The email thread is reproduced verbatim below the fold. I had delayed posting this over the weekend in order to give David time to reply to my last message, but as of this morning he hasn’t done so.
Between even more travelling for work than usual and a cold I’ve been a bit beyond writing, although my list of half written posts has grown :) Of everything that’s gone on recently it’s the issue of prison rape that’s been closest to a coherent thought. More precisely, why do we accept prison rape?
Since David Garrett’s offensive comments plenty of people have talked about the idea of rape-as-a-part-of-your-punishment and I’ve particularly liked:
All of the MSM commentary, and most of the on-line discussion, has taken for granted that prison rape occurs. Where is the analysis of how much prison rape occurs and what is, or could be, done to to eradicate it?
When did prison rape gain acceptance as a normal and inevitable part of our society? What would it take to change that?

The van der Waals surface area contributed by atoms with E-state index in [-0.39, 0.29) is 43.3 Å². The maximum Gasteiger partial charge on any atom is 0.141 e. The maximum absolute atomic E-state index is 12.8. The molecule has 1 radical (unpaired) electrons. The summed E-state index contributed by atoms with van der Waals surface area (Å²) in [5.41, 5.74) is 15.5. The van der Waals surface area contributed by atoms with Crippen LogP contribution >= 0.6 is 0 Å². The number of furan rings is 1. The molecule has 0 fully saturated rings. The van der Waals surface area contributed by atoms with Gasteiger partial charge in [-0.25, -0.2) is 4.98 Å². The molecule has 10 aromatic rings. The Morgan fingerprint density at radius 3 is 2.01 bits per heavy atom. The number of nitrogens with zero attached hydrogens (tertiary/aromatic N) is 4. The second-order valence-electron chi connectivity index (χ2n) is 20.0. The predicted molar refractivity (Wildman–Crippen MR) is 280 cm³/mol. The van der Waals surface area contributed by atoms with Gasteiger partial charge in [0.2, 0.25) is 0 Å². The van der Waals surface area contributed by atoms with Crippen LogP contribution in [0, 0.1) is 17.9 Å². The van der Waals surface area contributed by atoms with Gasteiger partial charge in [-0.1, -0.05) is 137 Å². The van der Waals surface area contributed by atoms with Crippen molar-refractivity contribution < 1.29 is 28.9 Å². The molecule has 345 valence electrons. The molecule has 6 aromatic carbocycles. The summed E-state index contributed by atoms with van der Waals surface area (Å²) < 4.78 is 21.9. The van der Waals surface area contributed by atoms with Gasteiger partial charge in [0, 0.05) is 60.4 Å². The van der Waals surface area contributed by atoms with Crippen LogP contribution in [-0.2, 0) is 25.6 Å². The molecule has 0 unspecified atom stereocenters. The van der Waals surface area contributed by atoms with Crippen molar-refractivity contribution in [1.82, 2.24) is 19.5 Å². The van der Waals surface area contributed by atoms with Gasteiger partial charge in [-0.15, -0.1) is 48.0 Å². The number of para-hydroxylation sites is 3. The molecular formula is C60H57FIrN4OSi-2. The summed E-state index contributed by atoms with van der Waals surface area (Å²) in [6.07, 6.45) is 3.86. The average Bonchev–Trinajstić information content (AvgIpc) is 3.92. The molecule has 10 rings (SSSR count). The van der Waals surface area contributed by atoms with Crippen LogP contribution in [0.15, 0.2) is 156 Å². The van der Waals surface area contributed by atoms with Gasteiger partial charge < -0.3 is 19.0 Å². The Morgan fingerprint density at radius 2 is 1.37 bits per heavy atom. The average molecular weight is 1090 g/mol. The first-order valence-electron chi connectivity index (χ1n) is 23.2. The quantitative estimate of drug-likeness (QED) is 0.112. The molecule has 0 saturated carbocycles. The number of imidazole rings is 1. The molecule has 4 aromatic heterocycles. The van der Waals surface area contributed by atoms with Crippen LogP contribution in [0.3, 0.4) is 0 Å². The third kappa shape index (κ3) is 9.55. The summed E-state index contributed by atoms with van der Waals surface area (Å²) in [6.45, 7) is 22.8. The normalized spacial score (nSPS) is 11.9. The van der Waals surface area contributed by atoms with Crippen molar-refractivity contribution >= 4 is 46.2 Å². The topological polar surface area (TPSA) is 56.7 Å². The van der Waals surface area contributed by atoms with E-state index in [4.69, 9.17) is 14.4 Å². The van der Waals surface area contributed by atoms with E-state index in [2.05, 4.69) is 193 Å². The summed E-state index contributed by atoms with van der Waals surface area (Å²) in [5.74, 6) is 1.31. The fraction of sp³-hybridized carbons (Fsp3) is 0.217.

The new Parliamentary Intelligence and Oversight Committee has been announced, and it has the potential to be a milestone for intelligence oversight in NZ. Tariana Turia and Rodney Hide were appointed by John Key (who chairs the committee), and Russell Norman was chosen by Phil Goff (who also serves on the committee). Turia and Norman lead parties that have had their members spied on by the SIS or Police, and Hide has opposed on libertarian grounds the expansion of security based constraints on civil liberties (he opposed passing of the Terrorism Suppression Act, among other things). Thus three out of the five new members have been critical of the intelligence services, which is in stark contrast to previous members during the Fifth Labour government. Although the possibility of their being coopted cannot be discounted, there is an equal if not greater possibility that their appointment signals a shared belief by Mr. Key and Mr. Goff that the time has come for a review of the way intelligence operations are conducted in NZ. Lets hope so. There are already signs that moves in that direction are afoot–Mr. Key’s request of the SIS Inspector General to report to him on the domestic spying programme and SIS Director-General Warren Tucker’s apparent commitment to more transparency being two examples–but what is needed is for the committee to undertake a thorough review of the NZ intelligence apparatus, including its legal charter, operational conduct and organizational focus, and its accountability to parliament as well as to the government of the day. In short, rather than the ineffectual government and SIS lapdog that it was during the Fifth Labour government, the committee needs to grow some teeth and bite hard into the meat of the matter–the lack of transparency and accountability traditionally exhibited by important elements of the intelligence community. That requires a re-write of its charter, since it is not a select committee and therefore does not have the independence or authority to demand classified briefs (or any other information) from the agencies it supposedly oversees. A more detailed review of the potential for reform embodied in the new committee is offered in this month’s “Word from Afar” column at Scoop (http://www.scoop.co.nz/stories/HL0903/S00147.htm). For the moment, the new committee should be applauded, yet more importantly, encouraged to undertake its responsibilities in pursuit of a new culture of democratic accountability and transparency in the NZ intelligence services.